Heaps of bikes and bike parts were strewn everywhere. Some Cutthroats favored denim vests with cutoff shorts or miniskirts with patches and spikes. The riders, most of them skinny from all the cycling, played together, whizzing around and clunking into each other. It looked like the playground at the end of the world.
Dennis Throckmorton, who pays his rent building custom bike frames, built chariots especially for Circus Maximus. He welds them together so that one rider can pedal a bike in front and tug another teammate in a cart trailing behind. The teams crash around on the concrete, running interference by hand or with more elaborate stunts, like firecrackers, to shake their opponents while bystanders cheer.
Standing on the sidelines in an aluminum-foil-covered conquistador helmet with neon orange plumage, Megan Sommers is the unofficial safety marshal. She came prepared with a fanny pack of adhesive gauze pads and two packs of Parliament Lights.
"I think the sissy-bar" the metal tubing that supports the seats on old girls' bikes "is bad for the chariot," Sommers tells Throckmorton. Hitching the chariots to the sissy-bar gives the carts a little too much play, she says, making them prone to flipping.
"It's great for the chariot," Throckmorton counters. "It's won almost every single race."
Chariot racing is a new event the Cutthroats invented for the occasion, but there's a whole list of standard games for the rallies.
In footdown, for example, everyone rides in a pack, and the first to put his or her foot down on the ground is out. Shoving, swatting, erratic whistle-blowing, name-calling, beer-can-throwing and interference by means of an inflatable pool raft are all allowed.
For jousting, two brave souls mount the tall bikes and use 10-foot lengths of PVC pipes with padded tips to knock their opponent off the seat.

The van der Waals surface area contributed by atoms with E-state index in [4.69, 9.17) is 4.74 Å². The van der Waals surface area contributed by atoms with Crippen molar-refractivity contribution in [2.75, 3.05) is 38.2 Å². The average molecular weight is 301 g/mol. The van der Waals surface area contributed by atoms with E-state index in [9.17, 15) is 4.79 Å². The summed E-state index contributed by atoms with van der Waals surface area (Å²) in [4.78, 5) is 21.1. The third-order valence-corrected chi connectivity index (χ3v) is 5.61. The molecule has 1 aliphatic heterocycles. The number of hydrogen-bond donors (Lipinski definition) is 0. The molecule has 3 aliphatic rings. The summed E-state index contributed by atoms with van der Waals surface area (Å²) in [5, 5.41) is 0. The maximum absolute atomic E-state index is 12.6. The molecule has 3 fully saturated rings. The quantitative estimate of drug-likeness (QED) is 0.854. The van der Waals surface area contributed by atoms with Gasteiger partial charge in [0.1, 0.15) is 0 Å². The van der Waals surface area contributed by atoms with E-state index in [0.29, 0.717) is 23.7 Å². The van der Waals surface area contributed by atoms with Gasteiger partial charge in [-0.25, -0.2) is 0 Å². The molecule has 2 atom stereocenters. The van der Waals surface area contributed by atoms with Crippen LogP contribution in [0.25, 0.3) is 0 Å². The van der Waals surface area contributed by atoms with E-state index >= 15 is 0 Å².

Despite all the bumps and falls, the average bounce-back time is nothing short of miraculous. Spokes and legs regularly pile up, but no matter how much people on the sidelines wince, the riders bound back, flashing grins.
Scott Krahl isn't convinced. "This is just gonna make them a little bit older a little bit faster," he says. Krahl should know. As a veteran of GWAR's Slave Pit he's done his share of moshing. Today he's just watching.
The Cutthroats have been meeting once a week for the past two years. They have potluck dinners, and each member kicks in $3 for dues to raise money for beer and equipment, like the megaphone used to start chariot races.
Groups from bigger cities tend to be more homogeneous, all punks or all bike messengers. Richmond's team is more eclectic.
"Some of our members are a little bit jocky. We've got kids who are into hip-hop. Richmond is such a small town, we just all get together and have fun," says Lori "Forty" Weaver, a 23-year-old VCU Cutthroat. "I guess we're a bunch of lunatics."
To become a Cutthroat, you must pass an initiation ceremony. Past initiates sat on their bikes for 24 hours straight. One rode on the freeway between exits.
Gail Kelley, whose daughter is one of the participants, says the event is a great way to release creative energy. She marvels at how well the Cutthroats maneuver the bikes during a round of footdown. "It's like a soccer game," she said. "Would I not go?" S
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